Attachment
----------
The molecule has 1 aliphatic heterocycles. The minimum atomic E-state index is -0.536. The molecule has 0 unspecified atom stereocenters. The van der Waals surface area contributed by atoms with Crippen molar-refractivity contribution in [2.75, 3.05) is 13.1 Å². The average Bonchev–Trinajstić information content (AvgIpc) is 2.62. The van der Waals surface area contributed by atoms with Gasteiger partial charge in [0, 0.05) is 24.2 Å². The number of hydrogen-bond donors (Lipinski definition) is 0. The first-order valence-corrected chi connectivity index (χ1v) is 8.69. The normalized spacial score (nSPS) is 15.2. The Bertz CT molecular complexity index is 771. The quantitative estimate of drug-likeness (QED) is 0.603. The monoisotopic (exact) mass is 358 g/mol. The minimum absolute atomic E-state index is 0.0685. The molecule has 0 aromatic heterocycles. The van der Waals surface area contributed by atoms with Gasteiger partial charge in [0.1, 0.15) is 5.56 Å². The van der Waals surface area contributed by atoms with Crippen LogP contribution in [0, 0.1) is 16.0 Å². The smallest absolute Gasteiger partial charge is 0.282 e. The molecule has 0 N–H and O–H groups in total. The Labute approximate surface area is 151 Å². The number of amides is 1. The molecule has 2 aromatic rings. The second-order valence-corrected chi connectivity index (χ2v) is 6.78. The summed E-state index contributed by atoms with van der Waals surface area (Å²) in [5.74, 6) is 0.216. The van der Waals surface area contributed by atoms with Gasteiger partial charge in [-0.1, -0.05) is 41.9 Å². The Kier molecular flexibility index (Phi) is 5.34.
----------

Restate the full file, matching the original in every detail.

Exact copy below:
The molecule has 1 aliphatic heterocycles. The minimum atomic E-state index is -0.536. The molecule has 0 unspecified atom stereocenters. The van der Waals surface area contributed by atoms with Crippen molar-refractivity contribution in [2.75, 3.05) is 13.1 Å². The average Bonchev–Trinajstić information content (AvgIpc) is 2.62. The van der Waals surface area contributed by atoms with Gasteiger partial charge in [0, 0.05) is 24.2 Å². The number of hydrogen-bond donors (Lipinski definition) is 0. The first-order valence-corrected chi connectivity index (χ1v) is 8.69. The normalized spacial score (nSPS) is 15.2. The Bertz CT molecular complexity index is 771. The quantitative estimate of drug-likeness (QED) is 0.603. The monoisotopic (exact) mass is 358 g/mol. The minimum absolute atomic E-state index is 0.0685. The molecule has 0 aromatic heterocycles. The van der Waals surface area contributed by atoms with Gasteiger partial charge in [0.1, 0.15) is 5.56 Å². The van der Waals surface area contributed by atoms with Crippen LogP contribution in [0, 0.1) is 16.0 Å². The smallest absolute Gasteiger partial charge is 0.282 e. The molecule has 0 N–H and O–H groups in total. The Labute approximate surface area is 151 Å². The number of amides is 1. The molecule has 2 aromatic rings. The second-order valence-corrected chi connectivity index (χ2v) is 6.78. The summed E-state index contributed by atoms with van der Waals surface area (Å²) in [5.74, 6) is 0.216. The van der Waals surface area contributed by atoms with Gasteiger partial charge in [-0.1, -0.05) is 41.9 Å². The Kier molecular flexibility index (Phi) is 5.34.